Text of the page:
• Decoding is simply reverse of the encoding in step 720, starting with the sequenced DNA segments 240 F"I of length 117 nucleotides. Reverse complementation during the DNA sequencing procedure (e.g. during PCR reactions) can be identified for subsequent reversal by observing whether fragments start with A|T and end with C|G, or start with G|C and end T|A. With these two 'orientation' nucleotides removed, the remaining 115 nucleotide of each DNA segment 240 can be split into the first 100 'message' nucleotides and the remaining fifteen 'indexing information 250' nucleotides. The indexing information nucleotide 250 can be decoded to determine the file identifier ID and the position index i3 and hence i, and errors may be detected by testing the parity trit P. Position indexing information 250 permits the reconstruction of the DNA-encoded file 230, which can then be converted to base-3 using the reverse of the encoding table above and then to the original bytes using the given Huffman code.
  • Discussion on Data Storage
  • The DNA storage has different properties from the traditional tape-based storage or disk-based storage. The ∼750kB of information in this example was synthesized in 10pmol of DNA, giving an information storage density of approximately one Tera-byte/gram. The DNA storage requires no power and remains (potentially) viable for thousands of years even by conservative estimates.
  • DNA Archives can also be copied in a massively parallel manner by the application of PCR to the primer pairs, followed by aliquoting (splitting) the resulting DNA solution. In the practical demonstration of this technology in the sequencing process this procedure was done multiple times, but this could also be used explicitly for copying at large scale the information and then physically sending this information to two or more locations. The storage of the information in multiple locations would provide further robustness to any archiving scheme, and might be useful in itself for very large scale data copying operations between facilities.
  • The decoding bandwidth in this example was at 3.4 bits/second, compared to disk (approximately one Terabit/second) or tape (140 Megabit/second), and latency is also high (∼20 days in this example). It is expected that future sequencing technologies are likely to improve both these factors.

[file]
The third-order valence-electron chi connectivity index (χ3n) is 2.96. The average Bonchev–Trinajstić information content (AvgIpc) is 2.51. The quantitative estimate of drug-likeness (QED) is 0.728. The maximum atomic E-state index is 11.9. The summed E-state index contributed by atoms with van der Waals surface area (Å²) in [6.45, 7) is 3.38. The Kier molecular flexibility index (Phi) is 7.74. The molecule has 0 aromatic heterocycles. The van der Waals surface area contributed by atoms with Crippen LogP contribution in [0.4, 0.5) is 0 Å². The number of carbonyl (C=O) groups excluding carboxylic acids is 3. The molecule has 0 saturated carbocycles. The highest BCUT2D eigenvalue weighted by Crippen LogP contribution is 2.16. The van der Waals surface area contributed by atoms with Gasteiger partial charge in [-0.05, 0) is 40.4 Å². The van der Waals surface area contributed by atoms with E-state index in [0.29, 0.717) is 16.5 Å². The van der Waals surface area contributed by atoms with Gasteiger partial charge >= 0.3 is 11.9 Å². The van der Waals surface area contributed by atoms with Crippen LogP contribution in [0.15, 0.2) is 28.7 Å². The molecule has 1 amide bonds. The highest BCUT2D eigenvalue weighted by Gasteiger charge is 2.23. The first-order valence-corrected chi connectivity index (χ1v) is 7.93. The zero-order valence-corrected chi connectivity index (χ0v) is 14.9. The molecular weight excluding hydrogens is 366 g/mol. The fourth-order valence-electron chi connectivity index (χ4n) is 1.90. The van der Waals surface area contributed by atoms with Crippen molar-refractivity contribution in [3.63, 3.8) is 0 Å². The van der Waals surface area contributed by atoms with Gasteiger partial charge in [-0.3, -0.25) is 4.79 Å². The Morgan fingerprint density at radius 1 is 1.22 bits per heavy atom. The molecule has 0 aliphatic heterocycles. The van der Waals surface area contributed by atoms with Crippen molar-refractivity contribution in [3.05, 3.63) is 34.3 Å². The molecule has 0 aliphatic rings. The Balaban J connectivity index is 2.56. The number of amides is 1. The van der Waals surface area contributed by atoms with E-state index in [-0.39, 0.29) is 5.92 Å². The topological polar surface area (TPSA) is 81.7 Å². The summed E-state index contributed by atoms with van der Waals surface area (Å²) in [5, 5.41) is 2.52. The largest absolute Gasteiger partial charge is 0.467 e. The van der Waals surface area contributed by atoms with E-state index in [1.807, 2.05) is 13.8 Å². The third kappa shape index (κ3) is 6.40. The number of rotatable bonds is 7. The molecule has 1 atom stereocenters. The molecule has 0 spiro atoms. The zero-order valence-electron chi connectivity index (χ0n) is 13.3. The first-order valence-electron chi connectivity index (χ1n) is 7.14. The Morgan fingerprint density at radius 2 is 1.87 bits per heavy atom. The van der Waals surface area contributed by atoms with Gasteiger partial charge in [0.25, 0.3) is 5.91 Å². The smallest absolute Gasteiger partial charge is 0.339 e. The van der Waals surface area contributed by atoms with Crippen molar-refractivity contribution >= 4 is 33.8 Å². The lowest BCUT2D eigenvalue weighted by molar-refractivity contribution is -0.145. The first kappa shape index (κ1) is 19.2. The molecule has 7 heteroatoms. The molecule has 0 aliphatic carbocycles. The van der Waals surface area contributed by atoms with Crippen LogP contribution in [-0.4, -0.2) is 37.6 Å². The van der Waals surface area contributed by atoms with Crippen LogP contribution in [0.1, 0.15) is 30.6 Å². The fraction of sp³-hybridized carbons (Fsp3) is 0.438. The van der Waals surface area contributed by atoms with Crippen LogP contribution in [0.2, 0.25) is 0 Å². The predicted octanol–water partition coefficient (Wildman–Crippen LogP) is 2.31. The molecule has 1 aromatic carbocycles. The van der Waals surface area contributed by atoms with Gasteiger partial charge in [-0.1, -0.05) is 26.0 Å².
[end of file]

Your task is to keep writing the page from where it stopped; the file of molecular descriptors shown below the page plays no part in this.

• Modeling the full cost of archiving using either the DNA-storage of this disclosure or the tape storage shows that the key parameters are the frequency and fixed costs of transitioning between tape storage technologies and media. Fig. 3 shows the timescales for which DNA-storage is cost-effective. The upper bold curve indicates the break-even time (x-axis) beyond which the DNA storage as taught in this disclosure is less expensive than tape. This assumes that the tape archive has to be read and re-written every 3 years (f = 1/3), and depends on the relative cost of DNA-storage synthesis and tape transfer fixed costs (y-axis). The lower bold curve corresponds to tape transfers every 5 years. The region below the lower bold curve indicates cases for which the DNA storage is cost-effective when transfers occur more frequently than every 5 years; between the two bold curves, the DNA storage is cost-effective when transfers occur from 3- to 5-yearly; and above the upper bold curve tape is less expensive when transfers occur less frequently than every 3 years. The dotted horizontal lines indicate ranges of relative costs of DNA synthesis to tape transfer of 125-500 (current values) and 12.5-50 (achieved if DNA synthesis costs reduce by an order of magnitude). Dotted vertical lines indicate corresponding break-even times. Note the logarithmic scales on all axes.